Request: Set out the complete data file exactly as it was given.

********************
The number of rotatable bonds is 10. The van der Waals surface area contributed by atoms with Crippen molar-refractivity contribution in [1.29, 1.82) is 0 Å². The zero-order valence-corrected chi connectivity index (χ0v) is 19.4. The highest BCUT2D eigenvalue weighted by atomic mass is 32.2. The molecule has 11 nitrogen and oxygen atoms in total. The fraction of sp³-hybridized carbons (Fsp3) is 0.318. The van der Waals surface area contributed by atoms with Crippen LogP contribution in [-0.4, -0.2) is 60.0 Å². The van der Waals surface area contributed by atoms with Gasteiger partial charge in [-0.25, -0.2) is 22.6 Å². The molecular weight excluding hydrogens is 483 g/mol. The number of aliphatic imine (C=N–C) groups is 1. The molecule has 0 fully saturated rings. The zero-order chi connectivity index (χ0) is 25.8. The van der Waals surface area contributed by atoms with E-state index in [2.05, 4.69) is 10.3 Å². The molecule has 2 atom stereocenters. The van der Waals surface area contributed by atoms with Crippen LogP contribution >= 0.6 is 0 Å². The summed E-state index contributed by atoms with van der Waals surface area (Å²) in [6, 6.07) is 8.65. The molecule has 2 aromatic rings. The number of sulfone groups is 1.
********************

The number of rotatable bonds is 10. The van der Waals surface area contributed by atoms with Crippen molar-refractivity contribution in [1.29, 1.82) is 0 Å². The zero-order valence-corrected chi connectivity index (χ0v) is 19.4. The highest BCUT2D eigenvalue weighted by atomic mass is 32.2. The molecule has 11 nitrogen and oxygen atoms in total. The fraction of sp³-hybridized carbons (Fsp3) is 0.318. The van der Waals surface area contributed by atoms with Crippen LogP contribution in [-0.4, -0.2) is 60.0 Å². The van der Waals surface area contributed by atoms with Gasteiger partial charge in [-0.25, -0.2) is 22.6 Å². The molecular weight excluding hydrogens is 483 g/mol. The number of aliphatic imine (C=N–C) groups is 1. The molecule has 0 fully saturated rings. The zero-order chi connectivity index (χ0) is 25.8. The van der Waals surface area contributed by atoms with E-state index in [2.05, 4.69) is 10.3 Å². The molecule has 2 atom stereocenters. The van der Waals surface area contributed by atoms with Crippen LogP contribution >= 0.6 is 0 Å². The summed E-state index contributed by atoms with van der Waals surface area (Å²) in [6, 6.07) is 8.65. The molecule has 2 aromatic rings. The number of sulfone groups is 1.